Uber Will Pay $20 Million Fine for Misstating Drivers’ Incomes

No, you aren’t going to earn $90K a year driving for Uber in NYC.

Photo credit: Paul Sableman, CC BY 2.0.

I just visited Uber’s website, and although they list many reasons to become an Uber driver, estimated average earnings aren’t one of them.

This might be because the FTC just fined Uber $20 million for using inflated earnings numbers in its promotional material:

Uber Agrees to Pay $20 Million to Settle FTC Charges That it Recruited Prospective Drivers with Exaggerated Earnings Claims

The FTC alleges that Uber claimed on its website that uberX drivers’ annual median income was more than $90,000 in New York and over $74,000 in San Francisco. The FTC alleges, however, that drivers’ annual median income was actually $61,000 in New York and $53,000 in San Francisco. In all, less than 10 percent of all drivers in those cities earned the yearly income Uber touted. The FTC also alleges that Uber made high hourly earnings claims in job listings, including on Craigslist, but that the typical Uber driver failed to earn those advertised hourly amounts in various cities.

There are a few things that happen when you misreport drivers’ annual median income on your website. First, people who are thinking about driving for Uber get false information about how much they could earn. Second, that inflated income becomes news, as I quickly discovered when I tried to find out how much taxi drivers earned compared to Uber drivers:

Uber’s remarkable growth could end the era of poorly paid cab drivers

A major shift is underway on America’s roadways. For a long time, driving strangers from point A to point B paid terribly. Estimates of the typical cab driver’s salary hover around $30,000.

According to Uber, the median wage for an UberX driver working at least 40 hours a week in New York City is $90,766 a year. In San Francisco, the median wage for an UberX driver working at least 40 hours a week is $74,191.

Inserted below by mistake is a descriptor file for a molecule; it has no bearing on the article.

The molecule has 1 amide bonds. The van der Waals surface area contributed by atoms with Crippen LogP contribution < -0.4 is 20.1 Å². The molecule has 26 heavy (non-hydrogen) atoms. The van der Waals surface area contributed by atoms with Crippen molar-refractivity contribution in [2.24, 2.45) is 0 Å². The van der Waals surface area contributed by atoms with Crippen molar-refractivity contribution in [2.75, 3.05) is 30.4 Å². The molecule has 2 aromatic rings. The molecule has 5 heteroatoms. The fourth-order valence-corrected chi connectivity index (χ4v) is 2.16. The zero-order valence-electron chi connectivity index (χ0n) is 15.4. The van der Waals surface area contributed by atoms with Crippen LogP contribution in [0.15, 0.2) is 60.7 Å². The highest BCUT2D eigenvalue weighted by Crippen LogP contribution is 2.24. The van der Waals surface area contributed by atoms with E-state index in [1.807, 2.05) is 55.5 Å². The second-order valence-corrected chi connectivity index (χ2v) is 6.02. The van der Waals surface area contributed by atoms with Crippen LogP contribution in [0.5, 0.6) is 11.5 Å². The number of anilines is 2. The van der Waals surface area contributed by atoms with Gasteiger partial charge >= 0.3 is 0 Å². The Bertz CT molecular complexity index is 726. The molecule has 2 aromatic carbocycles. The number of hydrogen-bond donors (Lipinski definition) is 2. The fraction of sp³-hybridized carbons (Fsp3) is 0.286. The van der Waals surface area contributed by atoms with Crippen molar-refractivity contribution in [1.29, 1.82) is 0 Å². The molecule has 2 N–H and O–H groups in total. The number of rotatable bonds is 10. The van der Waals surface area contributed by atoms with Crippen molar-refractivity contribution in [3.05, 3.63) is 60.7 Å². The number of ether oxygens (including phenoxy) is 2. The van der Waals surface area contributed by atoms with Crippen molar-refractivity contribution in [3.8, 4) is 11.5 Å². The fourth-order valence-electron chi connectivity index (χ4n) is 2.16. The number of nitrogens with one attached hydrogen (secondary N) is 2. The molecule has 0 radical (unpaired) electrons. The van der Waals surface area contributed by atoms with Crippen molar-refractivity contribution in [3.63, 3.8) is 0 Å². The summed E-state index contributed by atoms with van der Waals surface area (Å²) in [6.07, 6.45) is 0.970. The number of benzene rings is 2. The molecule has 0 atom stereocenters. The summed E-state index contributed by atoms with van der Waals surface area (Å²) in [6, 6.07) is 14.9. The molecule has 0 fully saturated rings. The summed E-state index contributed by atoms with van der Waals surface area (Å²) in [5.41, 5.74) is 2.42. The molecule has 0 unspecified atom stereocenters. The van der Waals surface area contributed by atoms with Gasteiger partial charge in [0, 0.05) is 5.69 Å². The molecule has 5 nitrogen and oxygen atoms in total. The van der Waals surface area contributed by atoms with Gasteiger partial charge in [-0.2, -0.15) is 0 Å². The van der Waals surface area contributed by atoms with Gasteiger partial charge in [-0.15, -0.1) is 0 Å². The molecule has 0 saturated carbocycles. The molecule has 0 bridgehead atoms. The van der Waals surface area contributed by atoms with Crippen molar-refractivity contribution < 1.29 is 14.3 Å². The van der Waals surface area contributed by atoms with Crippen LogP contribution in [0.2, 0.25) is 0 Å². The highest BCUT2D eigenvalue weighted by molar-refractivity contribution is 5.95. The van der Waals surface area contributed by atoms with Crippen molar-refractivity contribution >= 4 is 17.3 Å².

That’s from the Washington Post, but the “Uber drivers make $90K” stat shows up in a lot of different news sources—and although those same sources write articles revealing that Uber drivers make less than Uber’s stated median income figures, not everyone is going to have Google Advanced Search open, scanning a bunch of WaPo Uber stories to look for conflicting numbers like I did.

But back to the $20 million fine. This penalty isn’t just for misstating potential earnings. The FTC also alleges that Uber misstated the costs involved in leasing cars through Uber:

The complaint also alleges that Uber claimed its Vehicle Solutions Program would provide drivers with the “best financing options available,” regardless of the driver’s credit history, and told consumers they could “own a car for as little as $20/day” ($140/week) or lease a car with “payments as low as $17 per day” ($119/week), and “starting at $119/week.” Despite Uber’s claims, from at least late 2013 through April 2015, the median weekly purchase and lease payments exceeded $160 and $200, respectively, the FTC alleges.

Ah, the joys of being an independent contractor for a large company that doesn’t allow you to negotiate rates but does give you the opportunity to pay them for the tools required to do your job. (Yes, I know that Uber drivers don’t have to lease cars from Uber. It’s still fascinating that Uber has found a way to get money out of both the drivers and the riders. Imagine if a company like Amazon Mechanical Turk or TaskRabbit charged workers a small monthly fee for the privilege of using the interface — which is totally a thing that might happen someday.)

What’s going to happen to the $20 million? The FTC has good news:

The $20 million will be used to provide refunds to affected drivers across the country.

I’m very curious to know which drivers will receive refunds, and how large those refunds will be.

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